Best Of 2020: Bond ETFs Vs. Bonds: Which Are Better?

December 18, 2020

Bonds are great. They offer safe, steady and predictable returns that have low correlations to stocks, making them an excellent way to balance higher-risk equities in a portfolio. But for the average investor, investing in individual bonds is next to impossible.

The Downsides Of Buying Bonds

Investing in single bonds is difficult for many investors, due to:

  • Poor market transparency. Bonds trade over-the-counter (OTC), meaning there's no single exchange on which they trade and no official agreed-upon price. The market is difficult to navigate, and investors may find they receive widely different prices from different brokers for the same bond.
  • High markups. Broker markups on bond prices can be substantial, especially for smaller investors; one U.S. government study found that markups on municipal bonds can soar as high as 2.5%. Between these markups, bid/ask spreads and the price of the bonds themselves, the cost to invest in individual bonds can add up—fast.
  • Poor liquidity. Bonds vary widely in their liquidity. Some bonds trade daily, while others only trade weekly, or even monthly—and that's when markets work perfectly. In times of market distress, some bonds may stop trading altogether.


What Are Bond ETFs?

A bond ETF is a bond investment in a stocklike wrapper. A bond ETF tracks an index of bonds and tries to replicate its returns. Though these instruments hold bonds and only bonds, they trade on an exchange like stocks, giving them some attractive equitylike properties.

The Differences Between Bonds And Bond ETFs

Bonds and bond ETFs may comprise the same basic investments, but exchange trading changes the behavior of bond ETFs in several important ways:

  • Bond ETFs do not mature. Individual bonds have a fixed, unchanging date at which they mature and investors get their money back; each day invested is one day closer to that result. Bond ETFs, however, maintain a constant maturity, which is the weighted average of the maturities of all the bonds in its portfolio. At any given time, some of these bonds may be expiring or exiting the age range that a bond ETF is targeting (e.g., a one- to three-year Treasury bond ETF kicks out all bonds with less than 12 months to maturity). As a result, additional bonds are continually being bought and sold to keep the portfolio's maturity constant.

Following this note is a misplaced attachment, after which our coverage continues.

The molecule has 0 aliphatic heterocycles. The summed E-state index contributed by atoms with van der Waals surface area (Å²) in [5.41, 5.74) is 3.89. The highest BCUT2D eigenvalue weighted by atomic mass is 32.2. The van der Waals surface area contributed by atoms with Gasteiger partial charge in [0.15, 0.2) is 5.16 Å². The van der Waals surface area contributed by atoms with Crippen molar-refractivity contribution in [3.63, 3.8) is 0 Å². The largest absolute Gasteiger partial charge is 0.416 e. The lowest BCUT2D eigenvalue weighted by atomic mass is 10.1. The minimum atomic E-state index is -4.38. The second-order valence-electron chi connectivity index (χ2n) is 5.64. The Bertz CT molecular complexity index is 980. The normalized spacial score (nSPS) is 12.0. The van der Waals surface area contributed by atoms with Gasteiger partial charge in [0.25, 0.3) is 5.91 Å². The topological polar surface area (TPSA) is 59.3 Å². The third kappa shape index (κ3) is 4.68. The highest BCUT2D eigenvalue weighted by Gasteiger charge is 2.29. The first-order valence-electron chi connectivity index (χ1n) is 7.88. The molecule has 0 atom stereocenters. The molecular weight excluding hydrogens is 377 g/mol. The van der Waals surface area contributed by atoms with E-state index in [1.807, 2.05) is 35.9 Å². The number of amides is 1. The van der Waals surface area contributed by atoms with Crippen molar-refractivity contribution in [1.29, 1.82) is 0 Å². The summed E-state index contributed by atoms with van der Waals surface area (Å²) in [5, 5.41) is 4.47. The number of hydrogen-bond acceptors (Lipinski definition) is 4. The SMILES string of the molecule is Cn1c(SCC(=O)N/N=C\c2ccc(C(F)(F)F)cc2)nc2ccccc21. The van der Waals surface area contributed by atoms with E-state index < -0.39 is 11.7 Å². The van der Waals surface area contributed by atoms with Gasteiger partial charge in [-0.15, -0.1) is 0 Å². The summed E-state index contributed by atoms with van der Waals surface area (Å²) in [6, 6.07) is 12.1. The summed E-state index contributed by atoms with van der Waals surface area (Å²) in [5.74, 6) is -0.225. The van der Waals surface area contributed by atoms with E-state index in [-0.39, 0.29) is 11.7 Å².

• Bond ETFs are liquid even in illiquid markets. The tradability of single bonds varies widely. Some issues trade daily, while others can trade as little as once a month. In times of stress, they may not trade at all. In contrast, bond ETFs trade on an exchange, meaning they can be bought and sold at any time during market hours, even if the underlying bonds themselves are not trading at the time.

    This has very real effects. For example, one source found that, on average, high-yield corporate bonds trade fewer than half the days each month; meanwhile, the iShares iBoxx $ High Yield Corporate Bond ETF (HYG | B-64) trades millions of shares each day.

  • Bond ETFs pay out monthly income. One of bonds' biggest benefits is that they pay out interest to investors on a regular schedule. Usually, these coupon payments happen every six months. But bond ETFs hold many different issues at once, and at any given time, some bonds in the portfolio may be paying their coupon. As a result, bond ETFs usually pay interest monthly, rather than semiannually; the value of this payment can vary from month to month.

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